Just another apocalypse

It’s kind of a downer to be told the world is going to end on your birthday. That if you don’t perish in the apocalypse while blowing out the candles on your birthday cake, and if you’re not immediately transported to heaven, you will have to endure five years of hell on Earth, complete with all kinds of pestilential torment before the final judgment.

It’s kind of a downer to be told the world is going to end on your birthday. That if you don’t perish in the apocalypse while blowing out the candles on your birthday cake, and if you’re not immediately transported to heaven, you will have to endure five years of hell on Earth, complete with all kinds of pestilential torment before the final judgment.

I’m going to take that to mean that I won’t be able to retire as planned, and I’ll be forced to remain here at my desk searching for words of consolation to Canadians, while the Harper government closes down the CBC.

California-based non-profit Family Radio has searched the Bible for a calculation of the Last Day, and they have settled on this May 21 — the day I turn 57. They are so certain of their calculations that they have devoted all their resources to buying billboard space and radio time all around the world, to warn us all about the end of days.

For them, there is no tomorrow. They have told reporters they have not hedged any bets; they are not saving anything to allow them to operate past May 21, just in case they were mistaken in their predictions. Nor are they asking for any donations. What would be the point?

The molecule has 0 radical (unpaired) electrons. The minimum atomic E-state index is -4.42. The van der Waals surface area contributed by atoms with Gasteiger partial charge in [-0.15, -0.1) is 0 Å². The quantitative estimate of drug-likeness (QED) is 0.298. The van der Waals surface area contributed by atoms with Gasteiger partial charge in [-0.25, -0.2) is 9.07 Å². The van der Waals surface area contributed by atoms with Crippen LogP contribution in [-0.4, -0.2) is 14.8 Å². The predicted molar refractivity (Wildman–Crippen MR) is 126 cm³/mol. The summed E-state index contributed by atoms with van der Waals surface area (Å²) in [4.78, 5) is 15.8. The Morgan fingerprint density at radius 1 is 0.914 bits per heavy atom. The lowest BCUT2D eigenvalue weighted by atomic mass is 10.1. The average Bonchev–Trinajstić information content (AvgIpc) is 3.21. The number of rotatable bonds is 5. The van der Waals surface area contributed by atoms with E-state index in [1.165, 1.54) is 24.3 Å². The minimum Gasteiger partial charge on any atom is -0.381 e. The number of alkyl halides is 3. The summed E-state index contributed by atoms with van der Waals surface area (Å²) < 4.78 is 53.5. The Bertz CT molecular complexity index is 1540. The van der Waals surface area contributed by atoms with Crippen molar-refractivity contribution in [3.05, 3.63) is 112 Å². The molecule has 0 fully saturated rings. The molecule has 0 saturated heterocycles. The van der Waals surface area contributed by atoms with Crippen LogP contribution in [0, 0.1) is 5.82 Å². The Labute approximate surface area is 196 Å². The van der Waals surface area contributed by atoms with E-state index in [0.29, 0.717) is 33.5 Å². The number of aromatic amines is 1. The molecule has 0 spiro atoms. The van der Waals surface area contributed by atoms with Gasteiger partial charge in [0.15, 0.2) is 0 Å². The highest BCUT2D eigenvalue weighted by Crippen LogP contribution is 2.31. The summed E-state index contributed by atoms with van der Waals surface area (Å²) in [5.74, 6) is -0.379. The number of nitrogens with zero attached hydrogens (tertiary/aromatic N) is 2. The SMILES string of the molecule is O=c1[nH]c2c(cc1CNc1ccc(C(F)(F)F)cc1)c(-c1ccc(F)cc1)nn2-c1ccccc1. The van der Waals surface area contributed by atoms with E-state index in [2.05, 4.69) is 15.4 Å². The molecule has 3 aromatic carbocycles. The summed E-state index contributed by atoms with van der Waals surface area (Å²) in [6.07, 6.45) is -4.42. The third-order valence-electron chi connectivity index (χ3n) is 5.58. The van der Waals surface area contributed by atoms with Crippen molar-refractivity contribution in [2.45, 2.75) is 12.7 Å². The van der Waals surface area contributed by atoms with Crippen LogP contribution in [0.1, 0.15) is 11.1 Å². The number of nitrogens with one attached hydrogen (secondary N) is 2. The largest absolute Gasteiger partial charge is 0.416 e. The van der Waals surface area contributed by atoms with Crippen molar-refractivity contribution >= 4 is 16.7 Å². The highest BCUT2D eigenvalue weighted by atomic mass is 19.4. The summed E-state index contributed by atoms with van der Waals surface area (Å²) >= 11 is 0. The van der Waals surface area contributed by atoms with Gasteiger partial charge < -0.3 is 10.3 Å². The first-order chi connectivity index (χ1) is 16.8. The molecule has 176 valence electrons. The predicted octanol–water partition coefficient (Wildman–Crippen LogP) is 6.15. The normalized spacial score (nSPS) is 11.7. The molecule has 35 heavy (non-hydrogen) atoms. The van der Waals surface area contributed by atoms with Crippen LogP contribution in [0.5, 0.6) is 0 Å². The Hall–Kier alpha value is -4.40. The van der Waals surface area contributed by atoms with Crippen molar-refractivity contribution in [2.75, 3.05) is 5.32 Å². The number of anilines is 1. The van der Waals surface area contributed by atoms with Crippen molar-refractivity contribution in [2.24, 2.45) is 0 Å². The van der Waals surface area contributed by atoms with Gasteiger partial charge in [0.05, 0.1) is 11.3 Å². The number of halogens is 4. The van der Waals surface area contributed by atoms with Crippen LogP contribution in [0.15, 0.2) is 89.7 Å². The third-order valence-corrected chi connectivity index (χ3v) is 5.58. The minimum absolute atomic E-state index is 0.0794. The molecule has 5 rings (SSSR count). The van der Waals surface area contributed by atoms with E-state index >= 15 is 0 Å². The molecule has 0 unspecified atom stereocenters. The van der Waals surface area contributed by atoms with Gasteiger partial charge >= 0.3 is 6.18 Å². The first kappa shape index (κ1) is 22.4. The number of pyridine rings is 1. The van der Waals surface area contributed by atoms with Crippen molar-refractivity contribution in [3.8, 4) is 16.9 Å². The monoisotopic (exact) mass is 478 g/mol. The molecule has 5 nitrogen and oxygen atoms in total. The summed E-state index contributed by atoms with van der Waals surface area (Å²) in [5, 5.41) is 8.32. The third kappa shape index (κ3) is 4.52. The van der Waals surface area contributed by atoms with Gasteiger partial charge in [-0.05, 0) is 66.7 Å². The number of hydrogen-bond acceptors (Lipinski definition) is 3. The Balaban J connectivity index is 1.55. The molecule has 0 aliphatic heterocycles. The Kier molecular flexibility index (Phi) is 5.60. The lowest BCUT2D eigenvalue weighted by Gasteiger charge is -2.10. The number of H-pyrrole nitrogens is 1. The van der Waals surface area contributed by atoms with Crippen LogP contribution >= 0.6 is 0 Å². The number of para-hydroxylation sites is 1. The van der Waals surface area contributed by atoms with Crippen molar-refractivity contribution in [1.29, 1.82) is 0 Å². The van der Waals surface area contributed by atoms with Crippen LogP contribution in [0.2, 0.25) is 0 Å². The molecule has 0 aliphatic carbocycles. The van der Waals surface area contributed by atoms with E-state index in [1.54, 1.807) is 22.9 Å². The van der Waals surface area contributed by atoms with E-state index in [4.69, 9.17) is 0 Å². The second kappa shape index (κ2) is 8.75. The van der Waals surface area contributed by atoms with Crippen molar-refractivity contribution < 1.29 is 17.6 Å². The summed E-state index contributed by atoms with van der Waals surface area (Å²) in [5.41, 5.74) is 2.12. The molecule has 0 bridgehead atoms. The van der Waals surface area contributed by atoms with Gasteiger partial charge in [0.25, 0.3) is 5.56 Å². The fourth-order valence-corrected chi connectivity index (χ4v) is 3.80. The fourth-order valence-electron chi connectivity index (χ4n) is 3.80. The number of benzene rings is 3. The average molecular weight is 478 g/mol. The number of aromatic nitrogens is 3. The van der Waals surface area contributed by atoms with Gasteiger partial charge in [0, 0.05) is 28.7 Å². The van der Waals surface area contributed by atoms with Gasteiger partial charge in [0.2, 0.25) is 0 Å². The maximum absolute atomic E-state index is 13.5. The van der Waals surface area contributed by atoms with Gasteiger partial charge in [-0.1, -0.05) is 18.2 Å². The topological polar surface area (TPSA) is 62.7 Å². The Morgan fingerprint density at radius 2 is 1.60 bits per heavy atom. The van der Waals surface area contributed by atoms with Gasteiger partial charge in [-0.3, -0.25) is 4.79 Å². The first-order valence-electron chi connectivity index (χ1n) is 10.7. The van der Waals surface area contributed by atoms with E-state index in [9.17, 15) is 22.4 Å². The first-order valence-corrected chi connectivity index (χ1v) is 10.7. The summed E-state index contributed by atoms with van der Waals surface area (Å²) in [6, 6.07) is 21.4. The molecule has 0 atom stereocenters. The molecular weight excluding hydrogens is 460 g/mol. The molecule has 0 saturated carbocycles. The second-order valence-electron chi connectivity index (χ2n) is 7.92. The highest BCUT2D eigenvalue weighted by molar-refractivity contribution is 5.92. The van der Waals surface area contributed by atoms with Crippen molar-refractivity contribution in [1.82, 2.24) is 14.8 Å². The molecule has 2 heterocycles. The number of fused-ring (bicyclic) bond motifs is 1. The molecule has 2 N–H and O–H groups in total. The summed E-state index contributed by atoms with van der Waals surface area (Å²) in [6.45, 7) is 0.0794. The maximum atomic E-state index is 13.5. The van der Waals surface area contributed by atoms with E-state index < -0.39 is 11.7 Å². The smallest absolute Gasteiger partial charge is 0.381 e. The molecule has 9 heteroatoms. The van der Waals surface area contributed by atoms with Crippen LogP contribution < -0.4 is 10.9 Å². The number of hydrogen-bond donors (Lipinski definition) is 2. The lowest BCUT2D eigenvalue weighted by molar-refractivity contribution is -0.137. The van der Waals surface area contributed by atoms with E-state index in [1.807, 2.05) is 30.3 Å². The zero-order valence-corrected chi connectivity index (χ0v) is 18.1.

Evangelicals sometimes open a conversation with the question that if you knew you would die very soon, how would you spend your last moments? The point of the question is to guide the listener to thoughts of a hereafter.

Myself, I prefer not to think about the End of Time all that much. It’s not as if we have control over such things. Instead, it’s far more productive (and sane) to simply do the good that you can do while you’re here and able to do it.

Besides, this is not the first time the world has ended. Nor will it be the last.

There have been dozens of predictions made about the impending apocalypse over the past century or so, and it is still pending, despite the passing of numerous deadlines.

In 1997, the International Association of Psychics reported 92 per cent of their 120,000 members had the same dream, that the oceans would shrink into deserts and a worldwide plague would eliminate humanity in 2001.

Denver, Colo., was predicted to be wiped off the map on Oct. 10 1998.

In 1982, a unique alignment of our planets was to create massively destructive tides, a firestorm on the sun would fry us, and TV stations would go off the air.

Here’s a hint concerning the veracity of Family Radio’s prediction. The head of their organization, Robert Camping, once wrote a book proving the world would end in 1994. Instead, we entered the North American Free Trade Agreement, a photo of the Loch Ness monster was proven a hoax, and U.S. President Bill Clinton launched a campaign to reform the American health care system.

Mind you, we’ve already had the wars and rumours of war, earthquakes, flooding, famine and flu. What’s more, the price of gasoline is going through the roof.

And even if we do get the garden in under these sunny skies, there’s still the ancient Mayan calendar that ends in 2012, and Sir Isaac Newton’s apocalypse remains scheduled for 2060.

Still, with all this, it’s a better bet that a whole lot of Albertans will huddle around campfires in rain-turning-to-snow over the coming May long weekend than being snuffed in a one-off event of global holocaust.

It’s only the end of the world. And my birthday — and me with a lot still left on my bucket list.

We’ll get through this. We always have.

Greg Neiman is an Advocate editor.